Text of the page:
Audience Development: Will Steppenwolf Take the Lowe Road?
Actor Rob Lowe, star of stage, screen, and underground video, has contacted the Steppenwolf Theatre Company about appearing in its open-ended run of A.R. Gurney’s Love Letters, sources say. The play, comprising a series of romantic epistles between two WASPs who never marry, opened in May in the old Steppenwolf space on North Halsted. At the time the company said it planned to bring back most of the Steppenwolf ensemble and “friends” of the ensemble to appear for brief stints in the production. Steppenwolf executives would not comment last week about negotiations with Lowe, but he apparently is looking to do more stage work in the wake of his well-documented sexual escapades in Atlanta during the Democratic convention of 1988. Seattle newspapers already are heralding the arrival of a production of Cat on a Hot Tin Roof starring Lowe in the spring of 1991. If Lowe or some similar heartthrob appears at Steppenwolf, take it as a sign that the company will not eschew glitz and glitter in the effort to build audiences for its new theater, which is scheduled to open in spring 1991.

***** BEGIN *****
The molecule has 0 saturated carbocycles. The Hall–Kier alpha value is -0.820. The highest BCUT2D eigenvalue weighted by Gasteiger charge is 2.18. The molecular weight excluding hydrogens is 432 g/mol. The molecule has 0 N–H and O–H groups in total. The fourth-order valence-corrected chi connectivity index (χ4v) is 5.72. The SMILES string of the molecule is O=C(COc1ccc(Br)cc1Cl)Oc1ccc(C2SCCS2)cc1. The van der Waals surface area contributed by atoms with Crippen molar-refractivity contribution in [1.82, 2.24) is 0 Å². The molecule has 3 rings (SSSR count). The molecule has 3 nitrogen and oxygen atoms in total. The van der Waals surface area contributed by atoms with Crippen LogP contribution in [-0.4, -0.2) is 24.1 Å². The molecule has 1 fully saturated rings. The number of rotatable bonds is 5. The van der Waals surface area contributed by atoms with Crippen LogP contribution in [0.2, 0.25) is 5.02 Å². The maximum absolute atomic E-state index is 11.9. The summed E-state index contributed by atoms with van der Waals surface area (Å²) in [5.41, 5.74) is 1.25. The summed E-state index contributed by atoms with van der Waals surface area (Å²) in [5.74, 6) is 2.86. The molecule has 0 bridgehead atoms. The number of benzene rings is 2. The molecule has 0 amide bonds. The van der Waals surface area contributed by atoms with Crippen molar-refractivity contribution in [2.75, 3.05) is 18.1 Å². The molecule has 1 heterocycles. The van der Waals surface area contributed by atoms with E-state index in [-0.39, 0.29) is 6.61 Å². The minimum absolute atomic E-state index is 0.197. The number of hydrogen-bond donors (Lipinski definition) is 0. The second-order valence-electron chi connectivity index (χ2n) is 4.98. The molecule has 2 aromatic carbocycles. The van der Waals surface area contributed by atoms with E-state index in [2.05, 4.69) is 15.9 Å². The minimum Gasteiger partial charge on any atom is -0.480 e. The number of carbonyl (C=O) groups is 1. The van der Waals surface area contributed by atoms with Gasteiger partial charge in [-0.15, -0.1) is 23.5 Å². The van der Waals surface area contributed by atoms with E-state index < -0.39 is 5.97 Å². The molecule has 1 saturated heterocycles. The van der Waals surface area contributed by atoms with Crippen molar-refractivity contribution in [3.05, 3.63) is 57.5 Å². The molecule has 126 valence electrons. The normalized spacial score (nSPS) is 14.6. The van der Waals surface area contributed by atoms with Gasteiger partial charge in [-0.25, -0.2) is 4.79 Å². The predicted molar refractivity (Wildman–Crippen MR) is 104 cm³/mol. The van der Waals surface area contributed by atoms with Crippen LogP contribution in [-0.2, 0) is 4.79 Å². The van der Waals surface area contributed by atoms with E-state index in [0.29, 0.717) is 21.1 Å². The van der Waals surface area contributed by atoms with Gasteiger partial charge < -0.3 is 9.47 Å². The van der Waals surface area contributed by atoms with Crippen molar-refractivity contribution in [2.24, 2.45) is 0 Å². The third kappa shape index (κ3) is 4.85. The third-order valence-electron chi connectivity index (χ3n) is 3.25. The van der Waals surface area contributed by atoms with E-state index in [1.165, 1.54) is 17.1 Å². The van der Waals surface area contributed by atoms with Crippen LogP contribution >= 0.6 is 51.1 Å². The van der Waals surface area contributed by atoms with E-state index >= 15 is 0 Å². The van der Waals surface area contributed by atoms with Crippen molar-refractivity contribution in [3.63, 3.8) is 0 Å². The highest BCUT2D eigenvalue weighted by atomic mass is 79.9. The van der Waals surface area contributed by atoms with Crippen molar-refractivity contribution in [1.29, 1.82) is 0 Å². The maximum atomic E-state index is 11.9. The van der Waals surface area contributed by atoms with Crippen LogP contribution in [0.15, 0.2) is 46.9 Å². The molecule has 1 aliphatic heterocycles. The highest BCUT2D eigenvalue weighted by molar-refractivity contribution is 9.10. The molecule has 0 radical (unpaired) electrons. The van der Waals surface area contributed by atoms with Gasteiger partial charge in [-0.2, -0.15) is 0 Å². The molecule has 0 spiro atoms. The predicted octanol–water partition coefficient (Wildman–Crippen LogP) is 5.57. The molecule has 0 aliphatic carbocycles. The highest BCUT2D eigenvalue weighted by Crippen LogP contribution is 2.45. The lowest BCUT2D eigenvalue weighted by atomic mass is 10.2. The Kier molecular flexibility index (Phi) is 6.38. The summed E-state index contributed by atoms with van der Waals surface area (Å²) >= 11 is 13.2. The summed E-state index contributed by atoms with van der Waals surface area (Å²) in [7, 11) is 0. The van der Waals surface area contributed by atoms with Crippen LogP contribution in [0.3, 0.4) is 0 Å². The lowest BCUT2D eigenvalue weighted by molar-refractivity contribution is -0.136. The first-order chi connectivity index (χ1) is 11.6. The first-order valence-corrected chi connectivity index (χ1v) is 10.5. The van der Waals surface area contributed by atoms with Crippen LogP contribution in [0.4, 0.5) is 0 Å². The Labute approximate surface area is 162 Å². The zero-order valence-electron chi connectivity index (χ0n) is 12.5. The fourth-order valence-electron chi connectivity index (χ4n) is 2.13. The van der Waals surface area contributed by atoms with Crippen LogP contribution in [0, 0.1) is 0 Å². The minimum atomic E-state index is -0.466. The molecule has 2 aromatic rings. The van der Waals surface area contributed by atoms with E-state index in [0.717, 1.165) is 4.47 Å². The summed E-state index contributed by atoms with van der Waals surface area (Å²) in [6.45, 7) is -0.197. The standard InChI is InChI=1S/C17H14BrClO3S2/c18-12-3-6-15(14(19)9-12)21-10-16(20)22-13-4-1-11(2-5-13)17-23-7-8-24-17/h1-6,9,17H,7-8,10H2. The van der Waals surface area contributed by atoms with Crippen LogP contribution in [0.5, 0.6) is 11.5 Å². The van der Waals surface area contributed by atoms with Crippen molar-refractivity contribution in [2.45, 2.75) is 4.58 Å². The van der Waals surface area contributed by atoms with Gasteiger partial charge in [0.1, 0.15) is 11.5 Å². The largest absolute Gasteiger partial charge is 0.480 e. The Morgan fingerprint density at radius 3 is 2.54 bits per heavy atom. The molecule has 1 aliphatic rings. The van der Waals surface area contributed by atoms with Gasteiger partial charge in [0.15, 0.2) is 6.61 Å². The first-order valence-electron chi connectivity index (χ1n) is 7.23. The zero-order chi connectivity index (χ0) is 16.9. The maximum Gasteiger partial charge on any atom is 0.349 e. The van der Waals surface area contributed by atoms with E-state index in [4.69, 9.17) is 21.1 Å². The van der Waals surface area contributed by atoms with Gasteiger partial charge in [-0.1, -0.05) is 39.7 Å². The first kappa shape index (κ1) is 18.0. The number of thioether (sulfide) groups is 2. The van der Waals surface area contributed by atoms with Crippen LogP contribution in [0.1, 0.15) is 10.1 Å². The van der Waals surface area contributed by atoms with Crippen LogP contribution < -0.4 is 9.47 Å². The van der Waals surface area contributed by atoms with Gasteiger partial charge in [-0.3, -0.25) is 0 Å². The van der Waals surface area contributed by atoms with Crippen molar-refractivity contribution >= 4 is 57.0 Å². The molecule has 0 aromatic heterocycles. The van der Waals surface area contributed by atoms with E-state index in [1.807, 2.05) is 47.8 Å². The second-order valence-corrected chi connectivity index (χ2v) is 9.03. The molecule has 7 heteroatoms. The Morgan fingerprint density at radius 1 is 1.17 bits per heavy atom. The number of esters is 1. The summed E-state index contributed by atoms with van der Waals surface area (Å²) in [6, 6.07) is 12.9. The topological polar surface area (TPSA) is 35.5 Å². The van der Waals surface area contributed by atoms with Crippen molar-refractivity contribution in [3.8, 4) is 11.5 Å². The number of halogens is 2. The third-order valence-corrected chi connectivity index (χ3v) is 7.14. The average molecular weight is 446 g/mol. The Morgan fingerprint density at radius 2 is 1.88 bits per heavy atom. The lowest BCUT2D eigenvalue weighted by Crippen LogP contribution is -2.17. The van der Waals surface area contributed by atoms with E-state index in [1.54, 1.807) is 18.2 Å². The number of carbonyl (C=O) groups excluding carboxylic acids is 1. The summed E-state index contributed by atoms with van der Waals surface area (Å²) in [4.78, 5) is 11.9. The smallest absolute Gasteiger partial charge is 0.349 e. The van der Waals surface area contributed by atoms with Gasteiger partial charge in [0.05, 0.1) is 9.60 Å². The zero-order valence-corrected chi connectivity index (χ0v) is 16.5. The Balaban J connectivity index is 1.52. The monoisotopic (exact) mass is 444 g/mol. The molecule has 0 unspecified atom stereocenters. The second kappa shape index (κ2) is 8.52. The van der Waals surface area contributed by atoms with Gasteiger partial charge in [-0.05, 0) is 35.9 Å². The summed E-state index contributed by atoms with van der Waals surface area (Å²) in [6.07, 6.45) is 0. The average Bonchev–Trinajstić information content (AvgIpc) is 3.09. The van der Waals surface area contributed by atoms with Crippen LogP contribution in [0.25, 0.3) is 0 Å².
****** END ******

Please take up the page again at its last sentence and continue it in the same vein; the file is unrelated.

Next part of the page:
Remains Takes a Chance
Remains Theater, meanwhile, will try a radical new gambit when it moves into its new home, a 350-seat theater at 1800 N. Clybourn, on September 14: the company will introduce a daring $10-at-all-times ticket policy and a rotating repertory of three plays under the title “Changing Nightly”–a gamble meant to compete with the seemingly invincible Goliath of the movies, which have always attracted young audiences with their relatively low prices and ease of admission. Remains believes its new approach–completely circumventing subscriptions and the money in the bank they promise–will give the ensemble and its audiences maximum freedom. “Putting on a subscription season,” explains ensemble codirector Bill Petersen, “limits what a theater company can do and when they can do it.” But other theater executives in town maintain Remains could be heading for financial suicide, or at least a quick shift back to a more realistic pricing strategy. “I don’t know how you can make it charging $10 on Saturday night,” says Pegasus Players managing director David Dillon. “That traditionally is when theaters earn a large chunk of their money.” The Remains bargain-basement approach comes at a time when other producers are raising prices. Other People’s Money last week broke through the $30 barrier off-Loop, with a top-priced weekend ticket of $31.50. Other executives warn that without subscribers Remains will be under pressure to present hit productions every time out, even at $10 a ticket. “The appeal of the product is still of paramount importance,” notes one theater insider; “people obviously are lining up to pay $55 to see Phantom of the Opera.” Remains also will require a large and effective marketing strategy to make the public aware of its unorthodox policy. But these are tired times on the Chicago theater scene; whatever the outcome of its experiment, Remains deserves a salute for trying something new.